Referring now to FIGS. 2, 3 and 4, a mechanism 26 for releasably attaching the main body 20 to the lower circular base 14 is provided. The main body 20 is attached to the lower circular base 14 such that the perimetrical surface 16 is in receiving relationship with the slot 22. The main body 20 preferably substantially encircles the perimetrical surface 16 when the main body 20 is attached to the lower circular base 14.
The mechanism 26 for releasably attaching the main body 20 to the lower circular base 14 includes snap fasteners 26 having a female member 21 and a male member 23, as best illustrated in FIG. 3. The female member 21 of the snap 26 is preferably attached to the end of a flexible strap or belt member 27 while the male member 23 is preferably attached to the cushioned main body 20 on opposite sides of the slot 22. The strap 27 is secured to the main body 20 on the end opposite the female member 21 in a conventional manner such that the strap 27 extends over the lower circular base 14 when the perimetrical surface 16 is in receiving relationship with the slot 22. After the strap 27 is extended over the lower circular base, the female member 21 is mated with the male member 23 such that the cushioned main body 20 is securely held to the lower circular base 14 as best illustrated in FIG. 2. The snap fasteners 26 also may include, for example, buttons, hook and loop fasteners or buckles, although any type of fastening mechanism may be used as the fastener 26.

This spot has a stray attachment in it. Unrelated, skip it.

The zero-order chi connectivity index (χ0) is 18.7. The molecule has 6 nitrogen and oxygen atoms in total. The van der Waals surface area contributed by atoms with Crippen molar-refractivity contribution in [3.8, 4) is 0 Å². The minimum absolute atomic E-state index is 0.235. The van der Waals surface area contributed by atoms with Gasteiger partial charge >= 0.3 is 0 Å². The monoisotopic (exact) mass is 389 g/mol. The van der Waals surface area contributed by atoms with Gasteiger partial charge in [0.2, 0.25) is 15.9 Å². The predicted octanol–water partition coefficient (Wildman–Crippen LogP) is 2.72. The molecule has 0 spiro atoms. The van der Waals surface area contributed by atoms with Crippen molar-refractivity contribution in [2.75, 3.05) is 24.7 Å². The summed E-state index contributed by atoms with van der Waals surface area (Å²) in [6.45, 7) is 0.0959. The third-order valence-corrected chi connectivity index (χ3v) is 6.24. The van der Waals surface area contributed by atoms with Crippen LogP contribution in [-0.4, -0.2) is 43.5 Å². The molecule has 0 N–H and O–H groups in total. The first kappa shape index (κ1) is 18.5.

The snap fasteners 26 are preferably disposed on either side of each of the recessed areas 24. By disposing the snap fasteners 26 in this manner, the snaps 26 will be located on each side of the wheels 18 when the perimetrical surface 16 is in receiving relationship with the slot 22 thereby reducing the movement of the cushioned main body 20 relative to the lower circular base. The snap fasteners 26 may be disposed on other areas of the cushioned main body 20 including being located equidistant between each adjacent recessed area 24 and staggered about the main body 20. However, any location on the cushioned main body 20 may be used for the location of the snap fasteners 26.
The number of the snap fasteners 26 preferably correspond to the number of recessed areas 24 disposed in the cushioned main body 20. For example, if the snap fasteners 26 are disposed on either side of each of the recessed areas 24, then the number of snap fasteners 26 will be double the number of the recessed areas 24. However, any number of the snap fasteners 26 may be utilized in attaching the cushioned main body 20 to the lower circular base 14.